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EU urges Italy to do more, faster on reforms: audit document

29 November 2011, 23:01 CET
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(BRUSSELS) - The European Commission urged Italy to launch more economic reforms and act faster to keep Rome at bay from the eurozone debt crisis, in a report by EU auditors seen by AFP on Tuesday.

"Italy must quickly step up to the formidable challenge it is facing," the EU's executive arm said in the report drafted after a mission to Rome and delivered to eurozone finance ministers meeting in Brussels on Tuesday.

"To be credible, the agenda should be ambitious, overarching, but also detailed and time-bound," the document said. "To help reverse market mood, the key reforms should be frontloaded (moved forward)."

On a day that Italy's borrowing rates reached a record level, breaking the dangerous 7.0 percent threshold, Prime Minister Mario Monti was to present his reform plans to the eurozone finance chiefs.

The commission said "additional steps are necessary to secure the announced deficit targets," and "additional measures are also required to rekindle growth."

It called for "buffers" to close a budgetary gap between Italy's 2012 deficit target of 1.6 percent of gross domestic product (GDP), compared to the commission's most recent updated forecast, which tips a 2.3 percent deficit owing to an expected recession.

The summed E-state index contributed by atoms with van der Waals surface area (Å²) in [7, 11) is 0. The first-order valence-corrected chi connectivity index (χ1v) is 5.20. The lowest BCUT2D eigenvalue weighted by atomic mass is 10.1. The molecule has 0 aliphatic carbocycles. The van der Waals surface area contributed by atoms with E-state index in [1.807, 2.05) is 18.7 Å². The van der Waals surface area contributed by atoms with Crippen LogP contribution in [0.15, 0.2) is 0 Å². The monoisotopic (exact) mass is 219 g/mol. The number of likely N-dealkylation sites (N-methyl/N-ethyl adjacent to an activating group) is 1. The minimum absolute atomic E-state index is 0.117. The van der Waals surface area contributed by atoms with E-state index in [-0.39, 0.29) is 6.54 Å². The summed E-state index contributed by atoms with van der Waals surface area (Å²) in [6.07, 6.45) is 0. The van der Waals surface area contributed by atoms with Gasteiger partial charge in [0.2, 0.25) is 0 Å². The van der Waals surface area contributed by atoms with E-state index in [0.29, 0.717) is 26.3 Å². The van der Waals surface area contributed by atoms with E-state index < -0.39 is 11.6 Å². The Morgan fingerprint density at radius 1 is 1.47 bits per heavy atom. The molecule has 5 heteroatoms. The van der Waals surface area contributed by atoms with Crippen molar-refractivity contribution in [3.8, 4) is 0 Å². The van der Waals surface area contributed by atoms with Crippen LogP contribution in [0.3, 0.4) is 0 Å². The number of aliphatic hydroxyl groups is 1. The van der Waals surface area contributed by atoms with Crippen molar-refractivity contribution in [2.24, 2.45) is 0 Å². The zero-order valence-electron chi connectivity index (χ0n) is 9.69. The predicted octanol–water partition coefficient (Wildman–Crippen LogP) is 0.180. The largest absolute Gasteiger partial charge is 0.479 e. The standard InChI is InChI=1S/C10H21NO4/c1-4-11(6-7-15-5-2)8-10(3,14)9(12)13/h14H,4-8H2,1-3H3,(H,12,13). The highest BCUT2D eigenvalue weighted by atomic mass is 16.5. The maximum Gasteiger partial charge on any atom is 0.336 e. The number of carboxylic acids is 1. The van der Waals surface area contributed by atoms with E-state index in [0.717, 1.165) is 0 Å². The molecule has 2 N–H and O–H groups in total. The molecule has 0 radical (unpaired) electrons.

Italian daily La Repubblica reported that Italy would need to find 11 billion euros next year to plug the hole.

"While Italy can weather through a short-lived debt market turbulence, the risks of a full-blown sovereign liquidity crisis can increase rapidly in the absence of a determined policy response," the report continued.

The market turbulence does, though, carry real dangers, the report by euro commissioner Olli Rehn's services said, warning that "persistently high interest rates increase the risk of a self-fulfilling 'run' from Italy's sovereign debt."

In that event, "a liquidity crisis could then turn into a solvency crisis, whose repercussions for other large euro area countries would be very acute, given their exposure to the Italian economy."

The commission praised steps already taken, advancing by a year to 2013 Italy's target for a return to a balanced budget and a proposed constitutional amendment to underpin that aim.

But Brussels maintained that "Italy's predicament won't subside unless Italy addresses the root causes of its own vulnerabilities heads-on."

The commission listed required reforms including to pensions, labour markets and the removal of barriers to competition, but also said sharpened targeting and "absorption" of EU grants particularly to the poorer south was under way.

It underlined that high borrowings and low growth across Italy as a whole pre-date the nearly two-year-old euro crisis and the 2008 financial crisis that unleashed it.

The head of the International Monetary Fund (IMF), Christine Lagarde, said on Monday that the fund had not received any request for aid from Italy, despite rumours of a bailout of up to 600 billion euros for the ailing economy.


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